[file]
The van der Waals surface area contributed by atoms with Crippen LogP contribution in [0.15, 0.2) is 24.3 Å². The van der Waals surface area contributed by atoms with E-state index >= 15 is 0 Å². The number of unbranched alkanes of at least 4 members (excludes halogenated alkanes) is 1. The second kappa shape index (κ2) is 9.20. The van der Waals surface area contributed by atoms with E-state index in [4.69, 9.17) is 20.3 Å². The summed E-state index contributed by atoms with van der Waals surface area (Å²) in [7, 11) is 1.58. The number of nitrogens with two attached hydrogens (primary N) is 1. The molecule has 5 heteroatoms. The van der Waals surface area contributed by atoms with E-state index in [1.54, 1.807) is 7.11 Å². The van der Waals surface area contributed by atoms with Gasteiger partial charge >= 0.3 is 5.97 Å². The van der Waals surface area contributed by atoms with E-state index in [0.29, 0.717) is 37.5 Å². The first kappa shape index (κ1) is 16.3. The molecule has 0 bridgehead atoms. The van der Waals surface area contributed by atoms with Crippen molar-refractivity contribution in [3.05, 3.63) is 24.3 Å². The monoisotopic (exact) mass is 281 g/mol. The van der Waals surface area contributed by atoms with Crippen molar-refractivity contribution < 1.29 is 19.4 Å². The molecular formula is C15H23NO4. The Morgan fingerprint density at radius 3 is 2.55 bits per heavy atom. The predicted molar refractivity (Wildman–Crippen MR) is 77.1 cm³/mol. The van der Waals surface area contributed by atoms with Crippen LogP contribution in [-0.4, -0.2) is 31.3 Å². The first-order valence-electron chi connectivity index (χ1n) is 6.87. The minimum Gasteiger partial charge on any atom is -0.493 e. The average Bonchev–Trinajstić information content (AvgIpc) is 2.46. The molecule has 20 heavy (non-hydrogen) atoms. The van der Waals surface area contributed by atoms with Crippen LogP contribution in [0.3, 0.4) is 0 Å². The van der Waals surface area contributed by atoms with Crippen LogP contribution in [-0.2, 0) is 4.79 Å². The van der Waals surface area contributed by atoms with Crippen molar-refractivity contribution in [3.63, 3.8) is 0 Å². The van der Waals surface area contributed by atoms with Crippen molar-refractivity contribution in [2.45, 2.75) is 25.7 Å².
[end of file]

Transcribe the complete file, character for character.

The van der Waals surface area contributed by atoms with Crippen LogP contribution in [0.15, 0.2) is 24.3 Å². The van der Waals surface area contributed by atoms with E-state index >= 15 is 0 Å². The number of unbranched alkanes of at least 4 members (excludes halogenated alkanes) is 1. The second kappa shape index (κ2) is 9.20. The van der Waals surface area contributed by atoms with E-state index in [4.69, 9.17) is 20.3 Å². The summed E-state index contributed by atoms with van der Waals surface area (Å²) in [7, 11) is 1.58. The number of nitrogens with two attached hydrogens (primary N) is 1. The molecule has 5 heteroatoms. The van der Waals surface area contributed by atoms with E-state index in [1.54, 1.807) is 7.11 Å². The van der Waals surface area contributed by atoms with Gasteiger partial charge >= 0.3 is 5.97 Å². The van der Waals surface area contributed by atoms with E-state index in [0.29, 0.717) is 37.5 Å². The first kappa shape index (κ1) is 16.3. The molecule has 0 bridgehead atoms. The van der Waals surface area contributed by atoms with Crippen molar-refractivity contribution in [3.05, 3.63) is 24.3 Å². The monoisotopic (exact) mass is 281 g/mol. The van der Waals surface area contributed by atoms with Crippen molar-refractivity contribution < 1.29 is 19.4 Å². The molecular formula is C15H23NO4. The Morgan fingerprint density at radius 3 is 2.55 bits per heavy atom. The predicted molar refractivity (Wildman–Crippen MR) is 77.1 cm³/mol. The van der Waals surface area contributed by atoms with Crippen LogP contribution in [-0.4, -0.2) is 31.3 Å². The first-order valence-electron chi connectivity index (χ1n) is 6.87. The minimum Gasteiger partial charge on any atom is -0.493 e. The average Bonchev–Trinajstić information content (AvgIpc) is 2.46. The molecule has 20 heavy (non-hydrogen) atoms. The van der Waals surface area contributed by atoms with Crippen LogP contribution in [0.3, 0.4) is 0 Å². The van der Waals surface area contributed by atoms with Crippen LogP contribution in [-0.2, 0) is 4.79 Å². The van der Waals surface area contributed by atoms with Crippen molar-refractivity contribution in [3.63, 3.8) is 0 Å². The van der Waals surface area contributed by atoms with Crippen molar-refractivity contribution in [2.45, 2.75) is 25.7 Å².